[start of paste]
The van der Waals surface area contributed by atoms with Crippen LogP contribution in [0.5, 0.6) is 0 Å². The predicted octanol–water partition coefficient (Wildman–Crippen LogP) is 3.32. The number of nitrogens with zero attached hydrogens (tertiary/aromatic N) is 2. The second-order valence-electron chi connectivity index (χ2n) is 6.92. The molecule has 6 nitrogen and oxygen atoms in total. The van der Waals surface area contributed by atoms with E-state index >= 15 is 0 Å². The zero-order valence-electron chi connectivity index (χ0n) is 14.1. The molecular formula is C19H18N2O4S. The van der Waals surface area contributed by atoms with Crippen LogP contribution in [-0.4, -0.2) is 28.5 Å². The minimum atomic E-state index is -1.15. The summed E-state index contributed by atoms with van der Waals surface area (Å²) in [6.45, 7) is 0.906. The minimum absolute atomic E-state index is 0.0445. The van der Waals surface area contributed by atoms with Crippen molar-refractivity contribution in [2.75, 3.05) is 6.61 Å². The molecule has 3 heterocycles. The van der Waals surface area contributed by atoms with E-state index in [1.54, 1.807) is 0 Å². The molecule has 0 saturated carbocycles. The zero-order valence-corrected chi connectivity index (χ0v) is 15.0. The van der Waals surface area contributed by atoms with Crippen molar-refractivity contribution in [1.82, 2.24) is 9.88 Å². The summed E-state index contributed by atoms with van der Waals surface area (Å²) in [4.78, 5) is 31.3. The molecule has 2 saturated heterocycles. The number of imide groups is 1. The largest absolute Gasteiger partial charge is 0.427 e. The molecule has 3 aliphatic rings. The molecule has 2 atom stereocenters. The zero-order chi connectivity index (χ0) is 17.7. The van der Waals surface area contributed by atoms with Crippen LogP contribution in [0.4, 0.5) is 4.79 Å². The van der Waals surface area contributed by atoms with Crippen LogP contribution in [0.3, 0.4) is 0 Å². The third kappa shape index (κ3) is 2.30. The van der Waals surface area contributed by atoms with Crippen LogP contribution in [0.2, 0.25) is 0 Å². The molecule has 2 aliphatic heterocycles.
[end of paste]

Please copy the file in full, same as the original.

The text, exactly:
The van der Waals surface area contributed by atoms with Crippen LogP contribution in [0.5, 0.6) is 0 Å². The predicted octanol–water partition coefficient (Wildman–Crippen LogP) is 3.32. The number of nitrogens with zero attached hydrogens (tertiary/aromatic N) is 2. The second-order valence-electron chi connectivity index (χ2n) is 6.92. The molecule has 6 nitrogen and oxygen atoms in total. The van der Waals surface area contributed by atoms with E-state index >= 15 is 0 Å². The zero-order valence-electron chi connectivity index (χ0n) is 14.1. The molecular formula is C19H18N2O4S. The van der Waals surface area contributed by atoms with Crippen LogP contribution in [-0.4, -0.2) is 28.5 Å². The minimum atomic E-state index is -1.15. The summed E-state index contributed by atoms with van der Waals surface area (Å²) in [6.45, 7) is 0.906. The minimum absolute atomic E-state index is 0.0445. The van der Waals surface area contributed by atoms with Crippen molar-refractivity contribution in [2.75, 3.05) is 6.61 Å². The molecule has 3 heterocycles. The van der Waals surface area contributed by atoms with E-state index in [1.54, 1.807) is 0 Å². The molecule has 0 saturated carbocycles. The zero-order valence-corrected chi connectivity index (χ0v) is 15.0. The van der Waals surface area contributed by atoms with Crippen molar-refractivity contribution in [1.82, 2.24) is 9.88 Å². The summed E-state index contributed by atoms with van der Waals surface area (Å²) in [4.78, 5) is 31.3. The molecule has 2 saturated heterocycles. The number of imide groups is 1. The largest absolute Gasteiger partial charge is 0.427 e. The molecule has 3 aliphatic rings. The molecule has 2 atom stereocenters. The zero-order chi connectivity index (χ0) is 17.7. The van der Waals surface area contributed by atoms with Crippen LogP contribution in [0.4, 0.5) is 4.79 Å². The van der Waals surface area contributed by atoms with Crippen LogP contribution in [0.3, 0.4) is 0 Å². The third kappa shape index (κ3) is 2.30. The van der Waals surface area contributed by atoms with Crippen LogP contribution in [0.2, 0.25) is 0 Å². The molecule has 2 aliphatic heterocycles.